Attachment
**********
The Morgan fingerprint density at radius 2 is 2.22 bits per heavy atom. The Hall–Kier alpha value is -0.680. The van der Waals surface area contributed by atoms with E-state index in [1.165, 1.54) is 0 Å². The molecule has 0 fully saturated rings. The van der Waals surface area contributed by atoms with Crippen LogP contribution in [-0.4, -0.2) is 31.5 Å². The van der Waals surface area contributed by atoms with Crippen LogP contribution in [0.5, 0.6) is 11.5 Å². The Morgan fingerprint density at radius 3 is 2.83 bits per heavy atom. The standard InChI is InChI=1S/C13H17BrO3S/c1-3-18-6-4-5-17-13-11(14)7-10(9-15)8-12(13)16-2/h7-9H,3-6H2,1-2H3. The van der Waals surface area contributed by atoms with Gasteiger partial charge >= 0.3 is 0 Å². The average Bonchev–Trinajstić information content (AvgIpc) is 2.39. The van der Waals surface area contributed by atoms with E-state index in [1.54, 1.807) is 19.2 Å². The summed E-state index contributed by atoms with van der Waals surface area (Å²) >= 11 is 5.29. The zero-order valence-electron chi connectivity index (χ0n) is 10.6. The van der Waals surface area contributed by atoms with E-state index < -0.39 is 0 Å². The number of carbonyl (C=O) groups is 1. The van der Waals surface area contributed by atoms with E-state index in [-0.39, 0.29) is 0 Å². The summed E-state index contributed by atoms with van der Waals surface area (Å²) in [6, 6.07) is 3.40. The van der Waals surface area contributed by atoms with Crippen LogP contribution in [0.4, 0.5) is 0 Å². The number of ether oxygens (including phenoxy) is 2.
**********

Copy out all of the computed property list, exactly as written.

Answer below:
The Morgan fingerprint density at radius 2 is 2.22 bits per heavy atom. The Hall–Kier alpha value is -0.680. The van der Waals surface area contributed by atoms with E-state index in [1.165, 1.54) is 0 Å². The molecule has 0 fully saturated rings. The van der Waals surface area contributed by atoms with Crippen LogP contribution in [-0.4, -0.2) is 31.5 Å². The van der Waals surface area contributed by atoms with Crippen LogP contribution in [0.5, 0.6) is 11.5 Å². The Morgan fingerprint density at radius 3 is 2.83 bits per heavy atom. The standard InChI is InChI=1S/C13H17BrO3S/c1-3-18-6-4-5-17-13-11(14)7-10(9-15)8-12(13)16-2/h7-9H,3-6H2,1-2H3. The van der Waals surface area contributed by atoms with Gasteiger partial charge >= 0.3 is 0 Å². The average Bonchev–Trinajstić information content (AvgIpc) is 2.39. The van der Waals surface area contributed by atoms with E-state index in [1.54, 1.807) is 19.2 Å². The summed E-state index contributed by atoms with van der Waals surface area (Å²) >= 11 is 5.29. The zero-order valence-electron chi connectivity index (χ0n) is 10.6. The van der Waals surface area contributed by atoms with E-state index < -0.39 is 0 Å². The number of carbonyl (C=O) groups is 1. The van der Waals surface area contributed by atoms with E-state index in [-0.39, 0.29) is 0 Å². The summed E-state index contributed by atoms with van der Waals surface area (Å²) in [6, 6.07) is 3.40. The van der Waals surface area contributed by atoms with Crippen LogP contribution in [0.4, 0.5) is 0 Å². The number of ether oxygens (including phenoxy) is 2.